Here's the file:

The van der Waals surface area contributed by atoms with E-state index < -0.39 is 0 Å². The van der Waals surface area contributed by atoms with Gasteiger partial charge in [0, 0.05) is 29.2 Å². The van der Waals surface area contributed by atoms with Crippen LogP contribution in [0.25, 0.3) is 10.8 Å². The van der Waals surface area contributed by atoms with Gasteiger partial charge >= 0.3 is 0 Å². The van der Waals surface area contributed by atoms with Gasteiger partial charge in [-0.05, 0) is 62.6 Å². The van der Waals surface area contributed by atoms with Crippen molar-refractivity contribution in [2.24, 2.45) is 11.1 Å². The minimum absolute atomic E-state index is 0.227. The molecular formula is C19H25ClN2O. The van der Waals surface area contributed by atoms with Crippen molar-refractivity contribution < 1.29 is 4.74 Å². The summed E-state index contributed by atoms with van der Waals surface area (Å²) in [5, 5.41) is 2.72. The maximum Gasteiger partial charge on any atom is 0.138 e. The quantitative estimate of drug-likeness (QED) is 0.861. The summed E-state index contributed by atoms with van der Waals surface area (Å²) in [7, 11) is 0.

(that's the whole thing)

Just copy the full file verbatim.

The van der Waals surface area contributed by atoms with E-state index < -0.39 is 0 Å². The van der Waals surface area contributed by atoms with Gasteiger partial charge in [0, 0.05) is 29.2 Å². The van der Waals surface area contributed by atoms with Crippen LogP contribution in [0.25, 0.3) is 10.8 Å². The van der Waals surface area contributed by atoms with Gasteiger partial charge >= 0.3 is 0 Å². The van der Waals surface area contributed by atoms with Gasteiger partial charge in [-0.05, 0) is 62.6 Å². The van der Waals surface area contributed by atoms with Crippen molar-refractivity contribution in [2.24, 2.45) is 11.1 Å². The minimum absolute atomic E-state index is 0.227. The molecular formula is C19H25ClN2O. The van der Waals surface area contributed by atoms with Crippen molar-refractivity contribution < 1.29 is 4.74 Å². The summed E-state index contributed by atoms with van der Waals surface area (Å²) in [5, 5.41) is 2.72. The maximum Gasteiger partial charge on any atom is 0.138 e. The quantitative estimate of drug-likeness (QED) is 0.861. The summed E-state index contributed by atoms with van der Waals surface area (Å²) in [7, 11) is 0.